Do you ever notice something dumped or dropped in the street and spend a bit of time pondering where it came from and who owns/owned it? An old arm-chair, part of a hand-written letter maybe or, in this case, a full set of clothes, including socks.
No? Just me? Fair enough.
Actually, I know there are at least a few of us that find this sort of thing fascinating because I’ve got the book (but not the t-shirt).
Found, by Davy Rothbart, started as a magazine but was so popular it led to a book being published in 2004 (two more have come since).
They publish “love letters, birthday cards, kids’ homework, to-do lists, ticket stubs, poetry on napkins, doodles– anything that gives a glimpse into someone else’s life”.
I think that’s what I love about finding random things (and maybe even secondhand stuff); the connection they have to other people – whether real or, in most cases, imagined.
The project started when Davy found a note pinned to his car windscreen which was clearly meant for someone else – as it was addressed to Mario. You can read it here. He talked about it with his friends, they talked about it with their friends and soon they had enough found items to create the first edition of the magazine.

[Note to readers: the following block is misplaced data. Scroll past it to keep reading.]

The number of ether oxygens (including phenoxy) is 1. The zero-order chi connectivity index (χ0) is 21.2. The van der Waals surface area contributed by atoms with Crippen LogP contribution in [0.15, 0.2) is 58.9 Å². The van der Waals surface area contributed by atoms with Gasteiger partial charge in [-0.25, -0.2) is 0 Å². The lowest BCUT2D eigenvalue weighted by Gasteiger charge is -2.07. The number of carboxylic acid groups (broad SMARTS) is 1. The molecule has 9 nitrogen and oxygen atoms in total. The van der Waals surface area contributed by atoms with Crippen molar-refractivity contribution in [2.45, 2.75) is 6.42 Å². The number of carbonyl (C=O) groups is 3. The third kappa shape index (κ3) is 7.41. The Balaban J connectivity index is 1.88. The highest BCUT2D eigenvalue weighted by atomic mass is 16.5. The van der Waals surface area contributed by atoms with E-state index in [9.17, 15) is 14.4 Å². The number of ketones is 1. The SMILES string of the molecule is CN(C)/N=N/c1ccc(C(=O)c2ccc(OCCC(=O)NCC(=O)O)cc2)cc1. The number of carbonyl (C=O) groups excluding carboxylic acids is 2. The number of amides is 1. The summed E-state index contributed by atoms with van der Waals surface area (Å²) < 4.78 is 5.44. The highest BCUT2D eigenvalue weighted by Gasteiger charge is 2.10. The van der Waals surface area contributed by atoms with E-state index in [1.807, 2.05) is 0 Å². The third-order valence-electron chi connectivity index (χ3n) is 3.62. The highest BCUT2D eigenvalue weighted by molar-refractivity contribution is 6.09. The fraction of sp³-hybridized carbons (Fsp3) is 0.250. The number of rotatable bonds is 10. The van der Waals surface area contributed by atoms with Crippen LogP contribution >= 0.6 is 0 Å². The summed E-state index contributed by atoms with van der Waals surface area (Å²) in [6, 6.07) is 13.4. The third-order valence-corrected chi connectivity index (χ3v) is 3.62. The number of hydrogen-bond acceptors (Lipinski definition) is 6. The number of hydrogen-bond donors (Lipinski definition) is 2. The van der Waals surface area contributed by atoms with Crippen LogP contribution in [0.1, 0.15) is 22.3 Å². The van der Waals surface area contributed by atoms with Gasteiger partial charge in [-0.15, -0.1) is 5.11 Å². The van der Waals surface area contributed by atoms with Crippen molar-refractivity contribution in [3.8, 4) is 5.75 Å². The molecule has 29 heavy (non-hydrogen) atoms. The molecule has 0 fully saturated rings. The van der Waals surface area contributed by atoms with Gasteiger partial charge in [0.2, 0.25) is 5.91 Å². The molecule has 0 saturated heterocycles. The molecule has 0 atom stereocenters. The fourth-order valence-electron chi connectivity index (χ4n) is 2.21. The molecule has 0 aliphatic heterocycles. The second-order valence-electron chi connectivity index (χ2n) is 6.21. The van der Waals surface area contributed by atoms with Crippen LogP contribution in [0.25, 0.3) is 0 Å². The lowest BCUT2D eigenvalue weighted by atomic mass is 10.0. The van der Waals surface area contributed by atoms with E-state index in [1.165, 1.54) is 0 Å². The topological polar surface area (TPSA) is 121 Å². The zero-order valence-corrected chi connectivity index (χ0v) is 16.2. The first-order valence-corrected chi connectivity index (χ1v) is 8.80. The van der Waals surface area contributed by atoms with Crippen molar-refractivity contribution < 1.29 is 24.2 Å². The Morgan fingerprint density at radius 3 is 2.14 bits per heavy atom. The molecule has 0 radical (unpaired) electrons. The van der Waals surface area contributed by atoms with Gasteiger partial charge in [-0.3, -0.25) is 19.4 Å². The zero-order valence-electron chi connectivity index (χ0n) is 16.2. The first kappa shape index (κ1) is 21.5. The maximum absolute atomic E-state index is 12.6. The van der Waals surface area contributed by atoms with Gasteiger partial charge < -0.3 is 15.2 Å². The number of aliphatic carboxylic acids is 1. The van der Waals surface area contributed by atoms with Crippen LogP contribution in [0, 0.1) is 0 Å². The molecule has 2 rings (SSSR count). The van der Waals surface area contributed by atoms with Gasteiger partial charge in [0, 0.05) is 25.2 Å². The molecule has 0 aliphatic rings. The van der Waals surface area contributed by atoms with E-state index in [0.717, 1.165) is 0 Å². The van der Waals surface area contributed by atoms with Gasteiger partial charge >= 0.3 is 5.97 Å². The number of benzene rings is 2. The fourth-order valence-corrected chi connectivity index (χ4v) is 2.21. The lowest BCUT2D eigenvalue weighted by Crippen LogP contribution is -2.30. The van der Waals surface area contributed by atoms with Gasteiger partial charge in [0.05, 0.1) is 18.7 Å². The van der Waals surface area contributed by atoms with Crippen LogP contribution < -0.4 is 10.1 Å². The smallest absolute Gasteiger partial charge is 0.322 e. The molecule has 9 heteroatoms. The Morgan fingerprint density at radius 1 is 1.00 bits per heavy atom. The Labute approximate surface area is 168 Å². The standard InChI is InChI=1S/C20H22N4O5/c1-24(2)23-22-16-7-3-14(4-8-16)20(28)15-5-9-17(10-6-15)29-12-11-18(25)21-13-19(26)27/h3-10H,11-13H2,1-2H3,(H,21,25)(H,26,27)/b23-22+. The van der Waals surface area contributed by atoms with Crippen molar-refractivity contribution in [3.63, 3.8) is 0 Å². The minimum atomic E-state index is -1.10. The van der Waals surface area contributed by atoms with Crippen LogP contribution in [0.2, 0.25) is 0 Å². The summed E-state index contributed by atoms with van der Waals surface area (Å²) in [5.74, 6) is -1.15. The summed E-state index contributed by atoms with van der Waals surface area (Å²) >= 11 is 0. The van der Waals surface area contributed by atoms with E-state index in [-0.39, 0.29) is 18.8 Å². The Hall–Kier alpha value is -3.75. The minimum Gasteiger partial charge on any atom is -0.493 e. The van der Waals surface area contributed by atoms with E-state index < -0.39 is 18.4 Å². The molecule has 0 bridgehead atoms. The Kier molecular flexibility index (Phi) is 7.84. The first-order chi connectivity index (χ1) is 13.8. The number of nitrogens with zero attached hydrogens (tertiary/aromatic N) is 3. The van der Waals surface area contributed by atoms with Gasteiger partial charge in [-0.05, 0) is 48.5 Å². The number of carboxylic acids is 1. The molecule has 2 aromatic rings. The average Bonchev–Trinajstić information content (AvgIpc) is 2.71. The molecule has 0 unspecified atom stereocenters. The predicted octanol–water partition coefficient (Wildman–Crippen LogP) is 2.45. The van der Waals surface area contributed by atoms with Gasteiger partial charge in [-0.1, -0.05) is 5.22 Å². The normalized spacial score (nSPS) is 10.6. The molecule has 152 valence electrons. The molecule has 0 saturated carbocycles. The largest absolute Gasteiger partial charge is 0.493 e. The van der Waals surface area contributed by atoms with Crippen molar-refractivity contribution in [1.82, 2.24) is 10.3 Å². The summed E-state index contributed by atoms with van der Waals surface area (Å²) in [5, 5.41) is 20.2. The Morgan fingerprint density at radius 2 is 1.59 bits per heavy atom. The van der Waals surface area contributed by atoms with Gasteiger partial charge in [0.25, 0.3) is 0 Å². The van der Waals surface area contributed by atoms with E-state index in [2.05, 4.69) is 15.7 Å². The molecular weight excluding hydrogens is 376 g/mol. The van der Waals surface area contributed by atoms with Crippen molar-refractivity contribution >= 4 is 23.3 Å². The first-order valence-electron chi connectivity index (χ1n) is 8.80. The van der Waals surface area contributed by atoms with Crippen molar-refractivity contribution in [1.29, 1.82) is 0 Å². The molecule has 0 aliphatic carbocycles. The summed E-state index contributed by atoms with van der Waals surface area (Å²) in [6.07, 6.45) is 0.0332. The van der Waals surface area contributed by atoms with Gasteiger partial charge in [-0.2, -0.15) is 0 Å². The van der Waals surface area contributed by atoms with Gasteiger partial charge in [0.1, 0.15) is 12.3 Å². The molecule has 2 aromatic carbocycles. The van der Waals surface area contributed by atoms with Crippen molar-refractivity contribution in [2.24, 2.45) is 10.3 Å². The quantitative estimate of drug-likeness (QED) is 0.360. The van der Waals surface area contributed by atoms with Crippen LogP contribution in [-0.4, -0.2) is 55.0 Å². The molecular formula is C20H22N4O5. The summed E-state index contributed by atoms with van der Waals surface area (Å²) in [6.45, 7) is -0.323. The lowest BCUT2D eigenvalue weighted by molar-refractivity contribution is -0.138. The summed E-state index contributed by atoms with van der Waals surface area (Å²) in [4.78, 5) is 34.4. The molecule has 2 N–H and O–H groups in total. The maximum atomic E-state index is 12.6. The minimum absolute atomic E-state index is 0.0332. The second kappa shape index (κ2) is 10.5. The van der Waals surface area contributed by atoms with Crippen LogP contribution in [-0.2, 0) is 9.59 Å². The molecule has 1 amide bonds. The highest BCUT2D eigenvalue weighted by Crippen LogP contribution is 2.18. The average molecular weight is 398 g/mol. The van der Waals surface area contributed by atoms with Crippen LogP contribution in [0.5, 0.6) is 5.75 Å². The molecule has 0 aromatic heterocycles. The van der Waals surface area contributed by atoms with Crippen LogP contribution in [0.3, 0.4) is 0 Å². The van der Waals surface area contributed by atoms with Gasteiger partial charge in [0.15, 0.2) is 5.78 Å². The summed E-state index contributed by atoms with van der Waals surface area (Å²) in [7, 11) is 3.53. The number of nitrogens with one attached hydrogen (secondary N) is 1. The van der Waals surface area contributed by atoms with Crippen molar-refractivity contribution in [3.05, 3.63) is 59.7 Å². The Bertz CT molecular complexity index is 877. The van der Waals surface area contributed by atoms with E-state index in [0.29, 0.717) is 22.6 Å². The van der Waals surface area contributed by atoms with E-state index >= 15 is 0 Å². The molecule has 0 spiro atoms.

According to Wikipedia, Davy often tours America “to share finds and invite others to share their finds with him”. He’s also appeared on tele and radio and has been profiled in The New Yorker. And all from showcasing what some would just throw in the bin without a second thought. Cool huh?
I’m a bit of a magpie but I’ve never really found anything that interesting. The odd photo or postcard tucked in the back of an old book, someone’s GCSE certificates stuffed behind the drawers in the wardrobe of my room in the university halls of residence.
But these clothes…
They make me a bit uneasy. Why would someone leave a perfectly good outfit in the street? Including balled socks? Were they stolen from a washing line? Maybe it was a prank gone wrong? Perhaps they just fell out of someone’s bag or maybe a spurned lover hurled them out of a car window after learning her partner was cheating on her, which would account for the jeans being partly stuck on the hedge.
The next question is what to do about them if they are still there when I next walk by? I have a feeling if I picked them up and took them to a police station they might look at me a bit strangely. I could put them in the charity bin just down the road or give them to the charity shop, if they are dry, but then I think what if someone is coming back for them? In fact, I wonder if that’s what everyone who walks by them has been thinking (it’s a busy road with a school on it) or maybe they just aren’t bothered?
Have you ever found anything interesting? What do you think the story is with the clothes?